The Coastal Squeeze

© Steve Page

How can we protect ourselves without harming wildlife?

There are a steady flow of proposals to upgrade sea defences around our coast. There is currently an application on Portsea Island which is looking to increase the height of the sea wall.

Such investment is timely given the combined effects of relative sea level rise and climate change leading to more extreme events. The priority for sea defences is understandably life and then property, however well-designed coast defences need not harm wildlife. The Portsea Island defences are carefully designed to avoid expanding out into the wetlands of the harbours.

Our coastline is changing. The same sea level rise and extreme weather which prompts sea defences also drives our saltmarshes and mudflats to migrate inland.

There are some places along the coast where this happens naturally such as the Lower Test Nature Reserve. Long term monitoring here has shown us saltmarsh communities are migrating upstream at an average rate of over a metre a month. Within the dynamic habitats of a large nature reserve such change is readily accommodated.

Lower Test by Mark Heighes

Lower Test by Mark Heighes

The problem with sea walls is such migration cannot occur and so intertidal habitats are being squeezed up against sea walls. The international importance of the habitats, and the vast flocks of bird which depend on them, means a solution has to be found to habitat loss through coastal squeeze.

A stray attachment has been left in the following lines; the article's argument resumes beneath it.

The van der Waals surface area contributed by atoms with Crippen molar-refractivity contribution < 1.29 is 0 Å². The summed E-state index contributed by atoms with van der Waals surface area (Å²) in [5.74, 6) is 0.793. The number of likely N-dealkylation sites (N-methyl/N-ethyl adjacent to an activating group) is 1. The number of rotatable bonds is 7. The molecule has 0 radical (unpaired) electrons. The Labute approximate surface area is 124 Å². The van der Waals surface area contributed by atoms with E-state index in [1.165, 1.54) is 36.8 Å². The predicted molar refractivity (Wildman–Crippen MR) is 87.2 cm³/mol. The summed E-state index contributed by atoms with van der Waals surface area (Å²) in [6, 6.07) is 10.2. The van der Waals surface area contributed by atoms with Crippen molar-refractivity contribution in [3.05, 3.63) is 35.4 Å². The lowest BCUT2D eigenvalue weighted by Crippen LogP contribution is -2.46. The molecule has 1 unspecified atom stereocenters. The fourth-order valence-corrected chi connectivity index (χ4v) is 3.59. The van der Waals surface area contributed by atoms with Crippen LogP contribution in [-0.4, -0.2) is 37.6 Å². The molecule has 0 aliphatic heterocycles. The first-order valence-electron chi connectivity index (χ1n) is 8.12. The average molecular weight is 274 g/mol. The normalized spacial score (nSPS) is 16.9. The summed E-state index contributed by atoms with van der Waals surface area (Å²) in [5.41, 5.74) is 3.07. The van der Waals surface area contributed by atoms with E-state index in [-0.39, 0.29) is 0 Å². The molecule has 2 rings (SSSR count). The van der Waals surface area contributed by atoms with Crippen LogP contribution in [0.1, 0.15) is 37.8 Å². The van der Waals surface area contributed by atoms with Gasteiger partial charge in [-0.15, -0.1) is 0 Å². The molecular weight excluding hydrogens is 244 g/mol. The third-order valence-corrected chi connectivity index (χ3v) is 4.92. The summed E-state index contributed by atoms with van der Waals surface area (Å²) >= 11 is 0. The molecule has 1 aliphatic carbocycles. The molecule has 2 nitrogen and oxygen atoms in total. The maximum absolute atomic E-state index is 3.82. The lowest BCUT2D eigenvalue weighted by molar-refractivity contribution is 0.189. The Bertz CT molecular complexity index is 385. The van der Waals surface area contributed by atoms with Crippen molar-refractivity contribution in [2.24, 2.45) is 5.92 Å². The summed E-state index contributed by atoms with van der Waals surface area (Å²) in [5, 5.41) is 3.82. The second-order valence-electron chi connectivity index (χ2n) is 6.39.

Sharing ideas and solutions

Earlier this month the Wildlife Trust’s planners met with their colleagues in Sussex Wildlife Trust and the RSPB at Medmerry near Selsey in Sussex. It is here the Environment Agency has found a solution to the squeeze. Low lying land, including part of an RSPB nature reserve, has been re-engineered so that a small intertidal harbour is forming.

The new coastline not only provides an answer to coastal squeeze but also greatly improves the coast defences for the community at Selsey.

The engineering works are inspirational. Everything is new and raw but full of promise. Work elsewhere in Britain gives confidence that the newly made marshes will rapidly colonise. Before being re-engineered the land was grazed with cattle and that is to continue.

Now that the heavy work is done the RSPB are looking to cattle and the tides will guide nature in reasserting itself. This philosophy matches our own and it is exhilarating to see change being delivered on such a scale.

The ultimate test of success is what the changes mean for wildlife. A problem on the Hampshire coast is being solved in neighbouring Sussex. Wildlife does not recognise political boundaries nor the organisations who are providing the habitats.

Working in the world of planning is hard and getting harder. Working together across political and organisational boundaries is a refreshingly positive response to an increasingly difficult world.